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Hydrogen fuel cells offer a clean and efficient technology to replace the current internal combustion engines used in the majority of today's vehicles. The internal combustion engine has come a long way in becoming as efficient and reliable in its current state; however, the new hydrogen fuel cell technology is more than three times as efficient and has completely clean emissions. The fuel for the hydrogen cell is hydrogen and oxygen. When they are combusted or reacted the emission is water and heat. Hydrogen and oxygen are also the most abundant elements in the world. The advantages of the hydrogen fuel cell include clean emissions, higher efficiency, and better performance.
The hydrogen fuel cell
The most common type of hydrogen fuel cells being developed for vehicles is the PEM (proton exchange membrane) fuel cells. They are constructed from a solid polymer which acts as an electrolyte and porous carbon acting as electrodes which contain platinum as a catalyst (“US Department of Energy,” 2009). PEM fuel cells work using hydrogen and oxygen as a fuel and produce electrical energy from the electrochemical reaction taking place inside the fuel cell. The unused hydrogen fuel is then recycled back through the system to be reused on the next cycle through the PEM cell, as can be seen in Figure A: PEM hydrogen fuel cell. PEM fuel cells only produce water and heat by-products which can be further used to increase the efficiency of the fuel cell system. The average heat output form a PEM fuel cell is eighty degrees Celsius. One PEM fuel cell on average generates 0.7 volts of electricity so multiple PEM cells must be used together to produce a more usable voltage that could drive an electric motor. Typical PEM hydrogen fuel cells produce an efficiency of 40% to 60%; however they have the potential to produce up to 80% efficiency (“US Department of Energy,” 2006). This means that the fuel cell converts 60% of the energy content of hydrogen into electricity. PEM fuel cells are the preferred fuel cell type for automobiles because they offer high efficiency energy conversions and don't use corrosive chemicals like other cells (“US Department of Energy,” 2009). PEM cells also are lightweight and take up a smaller volume which means more can be stacked into a car to produce more power.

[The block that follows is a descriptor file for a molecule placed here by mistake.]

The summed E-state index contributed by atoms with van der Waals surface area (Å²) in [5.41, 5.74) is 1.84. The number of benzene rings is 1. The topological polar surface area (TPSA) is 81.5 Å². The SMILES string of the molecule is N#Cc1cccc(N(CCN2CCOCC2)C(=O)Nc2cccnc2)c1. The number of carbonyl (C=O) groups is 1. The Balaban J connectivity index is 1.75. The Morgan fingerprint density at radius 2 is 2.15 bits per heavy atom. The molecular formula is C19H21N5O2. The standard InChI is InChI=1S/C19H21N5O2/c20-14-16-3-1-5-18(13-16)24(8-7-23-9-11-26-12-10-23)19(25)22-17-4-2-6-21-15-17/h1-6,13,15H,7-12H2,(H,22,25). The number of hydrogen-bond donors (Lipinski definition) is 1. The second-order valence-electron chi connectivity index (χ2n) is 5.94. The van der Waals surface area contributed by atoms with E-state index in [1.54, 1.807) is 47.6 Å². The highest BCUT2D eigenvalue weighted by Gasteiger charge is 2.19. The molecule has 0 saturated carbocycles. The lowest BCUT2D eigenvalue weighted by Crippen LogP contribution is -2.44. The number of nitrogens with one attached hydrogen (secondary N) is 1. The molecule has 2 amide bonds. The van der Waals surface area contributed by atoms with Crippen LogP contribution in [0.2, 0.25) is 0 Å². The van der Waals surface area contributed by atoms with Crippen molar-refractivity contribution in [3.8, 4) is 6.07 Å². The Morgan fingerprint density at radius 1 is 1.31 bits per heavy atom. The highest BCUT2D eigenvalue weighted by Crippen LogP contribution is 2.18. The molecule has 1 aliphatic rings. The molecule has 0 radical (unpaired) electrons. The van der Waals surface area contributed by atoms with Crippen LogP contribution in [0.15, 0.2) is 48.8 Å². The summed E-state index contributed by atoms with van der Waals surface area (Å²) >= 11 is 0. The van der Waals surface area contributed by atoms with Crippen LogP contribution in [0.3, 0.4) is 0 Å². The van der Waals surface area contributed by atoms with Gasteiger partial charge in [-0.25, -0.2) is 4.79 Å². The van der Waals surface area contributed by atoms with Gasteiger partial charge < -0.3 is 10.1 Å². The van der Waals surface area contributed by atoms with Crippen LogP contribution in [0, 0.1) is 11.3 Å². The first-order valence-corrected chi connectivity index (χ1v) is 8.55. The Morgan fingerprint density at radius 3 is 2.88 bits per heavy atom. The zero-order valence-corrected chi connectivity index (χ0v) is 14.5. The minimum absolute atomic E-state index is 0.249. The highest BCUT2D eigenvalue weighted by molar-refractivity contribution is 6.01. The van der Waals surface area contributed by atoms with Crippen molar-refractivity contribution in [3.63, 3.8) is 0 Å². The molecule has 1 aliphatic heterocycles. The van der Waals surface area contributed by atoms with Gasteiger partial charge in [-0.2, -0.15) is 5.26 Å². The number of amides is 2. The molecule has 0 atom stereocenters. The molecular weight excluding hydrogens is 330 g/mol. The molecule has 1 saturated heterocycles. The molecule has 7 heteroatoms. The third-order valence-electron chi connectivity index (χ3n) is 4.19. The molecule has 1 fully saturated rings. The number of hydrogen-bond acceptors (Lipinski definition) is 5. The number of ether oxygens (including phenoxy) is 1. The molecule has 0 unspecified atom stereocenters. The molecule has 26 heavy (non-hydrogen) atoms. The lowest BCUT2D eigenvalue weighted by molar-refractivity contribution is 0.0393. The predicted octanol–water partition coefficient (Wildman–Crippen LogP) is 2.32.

Source: Transportation for London, 2009, < http://www.tfl.gov.uk/assets/images/landscape/bus-fuel-cell-diagram-large.GIF>
Internal Combustion Engine
The internal combustion engine uses fossil fuels to produce usable mechanical energy. This is a major drawback because fossil fuels are a non renewable resource. They are also one of the major contributors to greenhouse gas pollution. The internal combustion engine works by creating a fuel air mixture and then combusting the mixture to produce mechanical energy. Converting thermal energy into mechanical energy produces a large waste of energy in the form of heat and sound. Typical combustion engines have an efficiency of 18% to 20 % (“US Department of Energy,” 2006). This means that only 20% of the total energy is being used to produce usable mechanical energy from the gasoline and the rest is wasted on sounds and heat.
When comparing the hydrogen fuel cell to the internal combustion engine, there is a clear difference in efficiencies. The PCM fuel cell can produce a 60% energy efficiency rating and the combustion engine can only at obtain a maximum of 20% efficiency (“US Department of Energy,” 2006). The difference in efficiency means that it would take less fuel in a fuel cell car to go the same distance in a gasoline vehicle. A different perspective is to look at the energy densities of different fuels seen in Figure B. Energy density of different fuel types. Since gasoline is generally used in volumes it can be seen as a more efficient fuel; however, hydrogen is better measured in terms of mass because as a gas it consumes a larger volume then a liquid. The trade off is that hydrogen requires nearly four times the space of gasoline but has almost a third of the mass (“Stanford University,” N.D.). This would require larger fuel tanks or packing the hydrogen into gas tanks at a higher pressure. The hydrogen fuel has the highest energy density in terms of mass and produces the zero CO2 emissions.